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Old August 29 2012, 07:33 AM   #57
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Re: "Code of Honor" Ligonians: Humans or Aliens?

@Nerys Myk - That's true, but I don't think it's definite gold. Sean Penn was nominated for I Am Sam, but he didn't win, just off the top of my head. If the performance is good, a nomination is probably likely, though.

I started to answer point for point, but Im just going to hit a few that stand out and call it a day. Youve taken the Oscar awards discussion far off of its original point, so Im going to just let that go.
Romulus Prime wrote:
See, we do agree...because that's exactly my point. It's also the same with regards to religion:

You only listen to the sermon and read the ancient texts, and if it inspires someone to do more than just listen and read, then it becomes more than just a sermon and ancient texts.

See what I did there?
I do, and youre still off. Religion is not the same as watching a television show. A religion is a belief system, and usually it is ingrained, especially if, as in most cases Id guess, it is taught to a person at a very young age up through adolescence. When it comes to inspiration, Ill agree with you on that.
If you think that completely unrelated statement is equal in any way to the one you wrote, then I don't think you understand what self-empowerment truly is...
The fact that you think its completely unrelated is troubling to me. it only matters if you want it too is the same as saying if I dont want something to affect me, then it wont which can end up being the same as what I dont know cant hurt me. I hope you see the connection. You can choose to believe that some practice wont affect you, and in a sort of keep a stiff upper lip kind of way thats true. In the larger scheme of things, though, that may not be so true. Often times, its not.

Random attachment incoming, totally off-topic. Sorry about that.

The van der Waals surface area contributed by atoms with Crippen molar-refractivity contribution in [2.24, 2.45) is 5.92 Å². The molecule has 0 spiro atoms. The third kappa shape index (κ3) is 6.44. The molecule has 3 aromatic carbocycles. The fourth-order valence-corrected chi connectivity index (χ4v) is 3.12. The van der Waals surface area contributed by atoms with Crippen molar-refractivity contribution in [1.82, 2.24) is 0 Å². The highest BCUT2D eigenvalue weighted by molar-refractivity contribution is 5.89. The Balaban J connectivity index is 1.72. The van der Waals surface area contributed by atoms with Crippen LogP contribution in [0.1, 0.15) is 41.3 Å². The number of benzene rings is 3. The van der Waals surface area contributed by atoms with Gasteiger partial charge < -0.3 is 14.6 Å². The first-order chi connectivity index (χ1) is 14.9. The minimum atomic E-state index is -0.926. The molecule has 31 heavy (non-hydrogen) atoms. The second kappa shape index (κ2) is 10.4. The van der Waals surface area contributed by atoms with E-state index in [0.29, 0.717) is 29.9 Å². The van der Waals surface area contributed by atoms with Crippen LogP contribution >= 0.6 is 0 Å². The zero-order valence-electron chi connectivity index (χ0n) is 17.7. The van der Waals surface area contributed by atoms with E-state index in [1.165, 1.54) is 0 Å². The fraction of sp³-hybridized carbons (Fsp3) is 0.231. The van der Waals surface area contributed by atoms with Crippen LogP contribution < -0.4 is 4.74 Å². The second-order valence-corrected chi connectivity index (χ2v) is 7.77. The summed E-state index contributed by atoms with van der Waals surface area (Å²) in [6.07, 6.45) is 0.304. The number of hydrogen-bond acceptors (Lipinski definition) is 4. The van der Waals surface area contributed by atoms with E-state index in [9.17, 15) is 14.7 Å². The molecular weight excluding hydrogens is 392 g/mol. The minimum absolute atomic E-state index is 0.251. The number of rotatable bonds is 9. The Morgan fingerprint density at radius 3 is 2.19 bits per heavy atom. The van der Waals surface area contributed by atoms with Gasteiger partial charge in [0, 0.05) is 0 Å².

And thank you for confirming what I've been suspecting - that you want to cling to negative aspects in order to continue to be upset at something that may not even be significant anymore.
I'm not "clinging to negative aspects," they're just there in the episode. And it's still significant, just in different ways, and some the same. See below.

I'm half Mexican. My mom and her parents lived in a time when there was real and rampant racism from whites. Oddly enough, they carried no hard feelings against those who segregated them or called them names.

I've been called names too, from Mexicans who didn't feel I was "purebred" enough. I've also had it in a classroom where a Chicano History "teacher" kept inciting how "whites" and "Christians" should be ashamed of how they destroyed the amazing Aztecs - a people who (despite his noble depiction of them) were quite violent to their own people and others in their own right. Then there were the people I used to work with when I did field work, and (later) warehouse packaging at another place - all of whom would get on my case for not learning to speak better Spanish, despite the fact I was trying to learn Farsi.
Im sorry to hear about your experiences, and those of your mother and grandparents. You are beginning to give me an understanding of why you feel the way that you do, or at least I think so. You see what your mother and grandparents went through as the real racism. And I would not at all argue with you about that fact that it was real. The Civil Rights Movement and other efforts have really made great strides.

I would ask you, if you will, to research the history of how black people (and other people too, but here the issue was brought about by the depiction of blacks) have been depicted in film from its inception to gain a better understanding of why people were offended. I think that would really help. Depictions alone, if repetitive enough, can help to train people, unknowingly, to have a certain belief or a certain reaction in certain situations. I really would ask that you do the research.

So if you want to imply that I'm not too experienced in what I should or should not be able to identify as racism or racial insensitivity, fine.

But just so you know...we'll have to disagree about that.
I think you know what youve been through, and you appreciate what your mother and grandparents went through. I believe you know that.
MA'AM. Hot damn, I can dig it.

The history of men's opposition to women's emancipation is more interesting perhaps than the story of that emancipation itself. - Virginia Woolf
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